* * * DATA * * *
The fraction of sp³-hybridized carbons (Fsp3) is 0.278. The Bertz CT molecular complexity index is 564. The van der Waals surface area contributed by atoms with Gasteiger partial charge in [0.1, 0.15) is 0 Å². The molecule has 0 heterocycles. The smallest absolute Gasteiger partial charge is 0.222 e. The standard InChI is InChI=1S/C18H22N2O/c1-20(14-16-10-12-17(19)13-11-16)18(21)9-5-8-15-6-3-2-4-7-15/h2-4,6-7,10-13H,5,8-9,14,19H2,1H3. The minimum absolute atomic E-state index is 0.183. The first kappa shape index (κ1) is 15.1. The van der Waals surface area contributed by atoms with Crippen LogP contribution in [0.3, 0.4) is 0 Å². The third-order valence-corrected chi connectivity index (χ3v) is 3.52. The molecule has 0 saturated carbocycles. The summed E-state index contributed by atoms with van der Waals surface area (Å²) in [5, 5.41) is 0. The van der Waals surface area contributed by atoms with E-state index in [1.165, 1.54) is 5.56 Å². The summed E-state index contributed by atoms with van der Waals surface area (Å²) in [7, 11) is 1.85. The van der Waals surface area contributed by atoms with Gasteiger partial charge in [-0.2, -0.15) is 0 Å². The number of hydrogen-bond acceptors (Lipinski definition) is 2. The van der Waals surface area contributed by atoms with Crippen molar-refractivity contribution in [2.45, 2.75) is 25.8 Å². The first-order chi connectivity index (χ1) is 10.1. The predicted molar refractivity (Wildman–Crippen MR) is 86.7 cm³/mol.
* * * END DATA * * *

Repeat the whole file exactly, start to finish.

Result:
The fraction of sp³-hybridized carbons (Fsp3) is 0.278. The Bertz CT molecular complexity index is 564. The van der Waals surface area contributed by atoms with Gasteiger partial charge in [0.1, 0.15) is 0 Å². The molecule has 0 heterocycles. The smallest absolute Gasteiger partial charge is 0.222 e. The standard InChI is InChI=1S/C18H22N2O/c1-20(14-16-10-12-17(19)13-11-16)18(21)9-5-8-15-6-3-2-4-7-15/h2-4,6-7,10-13H,5,8-9,14,19H2,1H3. The minimum absolute atomic E-state index is 0.183. The first kappa shape index (κ1) is 15.1. The van der Waals surface area contributed by atoms with Crippen LogP contribution in [0.3, 0.4) is 0 Å². The third-order valence-corrected chi connectivity index (χ3v) is 3.52. The molecule has 0 saturated carbocycles. The summed E-state index contributed by atoms with van der Waals surface area (Å²) in [5, 5.41) is 0. The van der Waals surface area contributed by atoms with E-state index in [1.165, 1.54) is 5.56 Å². The summed E-state index contributed by atoms with van der Waals surface area (Å²) in [7, 11) is 1.85. The van der Waals surface area contributed by atoms with Gasteiger partial charge in [-0.2, -0.15) is 0 Å². The number of hydrogen-bond acceptors (Lipinski definition) is 2. The van der Waals surface area contributed by atoms with Crippen molar-refractivity contribution in [2.45, 2.75) is 25.8 Å². The first-order chi connectivity index (χ1) is 10.1. The predicted molar refractivity (Wildman–Crippen MR) is 86.7 cm³/mol.